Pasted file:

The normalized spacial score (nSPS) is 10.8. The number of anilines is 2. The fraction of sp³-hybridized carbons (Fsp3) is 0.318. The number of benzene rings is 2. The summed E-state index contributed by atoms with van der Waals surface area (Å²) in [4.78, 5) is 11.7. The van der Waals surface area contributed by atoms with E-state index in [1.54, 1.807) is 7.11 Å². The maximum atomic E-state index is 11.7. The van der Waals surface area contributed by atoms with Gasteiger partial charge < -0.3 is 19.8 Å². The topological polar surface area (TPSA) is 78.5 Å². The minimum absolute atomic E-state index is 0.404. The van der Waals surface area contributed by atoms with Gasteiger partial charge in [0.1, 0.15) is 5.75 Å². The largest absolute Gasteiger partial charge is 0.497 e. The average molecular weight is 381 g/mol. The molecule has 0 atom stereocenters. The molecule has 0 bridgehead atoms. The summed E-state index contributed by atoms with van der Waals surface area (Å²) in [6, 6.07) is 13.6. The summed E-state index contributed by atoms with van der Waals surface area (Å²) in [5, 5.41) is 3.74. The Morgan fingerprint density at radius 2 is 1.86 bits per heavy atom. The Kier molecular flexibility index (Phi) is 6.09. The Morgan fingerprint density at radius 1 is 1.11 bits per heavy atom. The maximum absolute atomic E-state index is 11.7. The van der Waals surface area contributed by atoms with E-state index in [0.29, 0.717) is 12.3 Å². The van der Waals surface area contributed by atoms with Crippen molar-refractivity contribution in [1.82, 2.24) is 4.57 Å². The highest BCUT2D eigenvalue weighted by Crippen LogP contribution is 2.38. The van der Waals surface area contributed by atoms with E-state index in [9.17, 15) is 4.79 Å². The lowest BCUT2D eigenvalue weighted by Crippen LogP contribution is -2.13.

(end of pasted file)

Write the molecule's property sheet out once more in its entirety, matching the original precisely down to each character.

The normalized spacial score (nSPS) is 10.8. The number of anilines is 2. The fraction of sp³-hybridized carbons (Fsp3) is 0.318. The number of benzene rings is 2. The summed E-state index contributed by atoms with van der Waals surface area (Å²) in [4.78, 5) is 11.7. The van der Waals surface area contributed by atoms with E-state index in [1.54, 1.807) is 7.11 Å². The maximum atomic E-state index is 11.7. The van der Waals surface area contributed by atoms with Gasteiger partial charge < -0.3 is 19.8 Å². The topological polar surface area (TPSA) is 78.5 Å². The minimum absolute atomic E-state index is 0.404. The van der Waals surface area contributed by atoms with Gasteiger partial charge in [0.1, 0.15) is 5.75 Å². The largest absolute Gasteiger partial charge is 0.497 e. The average molecular weight is 381 g/mol. The molecule has 0 atom stereocenters. The molecule has 0 bridgehead atoms. The summed E-state index contributed by atoms with van der Waals surface area (Å²) in [6, 6.07) is 13.6. The summed E-state index contributed by atoms with van der Waals surface area (Å²) in [5, 5.41) is 3.74. The Morgan fingerprint density at radius 2 is 1.86 bits per heavy atom. The Kier molecular flexibility index (Phi) is 6.09. The Morgan fingerprint density at radius 1 is 1.11 bits per heavy atom. The maximum absolute atomic E-state index is 11.7. The van der Waals surface area contributed by atoms with E-state index in [0.29, 0.717) is 12.3 Å². The van der Waals surface area contributed by atoms with Crippen molar-refractivity contribution in [1.82, 2.24) is 4.57 Å². The highest BCUT2D eigenvalue weighted by Crippen LogP contribution is 2.38. The van der Waals surface area contributed by atoms with E-state index in [9.17, 15) is 4.79 Å². The lowest BCUT2D eigenvalue weighted by Crippen LogP contribution is -2.13.